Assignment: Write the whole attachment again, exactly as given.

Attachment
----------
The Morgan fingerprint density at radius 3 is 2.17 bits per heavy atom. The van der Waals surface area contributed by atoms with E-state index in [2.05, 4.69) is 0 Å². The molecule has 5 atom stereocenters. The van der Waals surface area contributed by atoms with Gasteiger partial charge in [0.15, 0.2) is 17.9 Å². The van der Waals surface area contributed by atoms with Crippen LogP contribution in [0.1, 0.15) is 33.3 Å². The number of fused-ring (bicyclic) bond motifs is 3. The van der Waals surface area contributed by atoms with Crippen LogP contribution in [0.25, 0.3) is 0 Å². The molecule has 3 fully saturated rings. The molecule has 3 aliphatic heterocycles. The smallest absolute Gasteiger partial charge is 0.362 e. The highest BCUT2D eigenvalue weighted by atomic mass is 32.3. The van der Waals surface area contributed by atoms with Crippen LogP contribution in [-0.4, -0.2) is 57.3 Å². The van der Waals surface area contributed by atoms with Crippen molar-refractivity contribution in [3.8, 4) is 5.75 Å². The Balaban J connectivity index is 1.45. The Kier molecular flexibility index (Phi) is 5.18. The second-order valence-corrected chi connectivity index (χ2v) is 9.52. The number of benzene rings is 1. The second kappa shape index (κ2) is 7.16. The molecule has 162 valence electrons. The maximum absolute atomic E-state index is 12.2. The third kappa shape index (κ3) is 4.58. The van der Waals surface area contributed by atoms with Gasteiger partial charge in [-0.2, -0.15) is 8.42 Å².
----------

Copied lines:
The Morgan fingerprint density at radius 3 is 2.17 bits per heavy atom. The van der Waals surface area contributed by atoms with E-state index in [2.05, 4.69) is 0 Å². The molecule has 5 atom stereocenters. The van der Waals surface area contributed by atoms with Gasteiger partial charge in [0.15, 0.2) is 17.9 Å². The van der Waals surface area contributed by atoms with Crippen LogP contribution in [0.1, 0.15) is 33.3 Å². The number of fused-ring (bicyclic) bond motifs is 3. The van der Waals surface area contributed by atoms with Crippen LogP contribution in [0.25, 0.3) is 0 Å². The molecule has 3 fully saturated rings. The molecule has 3 aliphatic heterocycles. The smallest absolute Gasteiger partial charge is 0.362 e. The highest BCUT2D eigenvalue weighted by atomic mass is 32.3. The van der Waals surface area contributed by atoms with Crippen LogP contribution in [-0.4, -0.2) is 57.3 Å². The van der Waals surface area contributed by atoms with Crippen molar-refractivity contribution in [3.8, 4) is 5.75 Å². The Balaban J connectivity index is 1.45. The Kier molecular flexibility index (Phi) is 5.18. The second-order valence-corrected chi connectivity index (χ2v) is 9.52. The number of benzene rings is 1. The second kappa shape index (κ2) is 7.16. The molecule has 162 valence electrons. The maximum absolute atomic E-state index is 12.2. The third kappa shape index (κ3) is 4.58. The van der Waals surface area contributed by atoms with Gasteiger partial charge in [-0.2, -0.15) is 8.42 Å².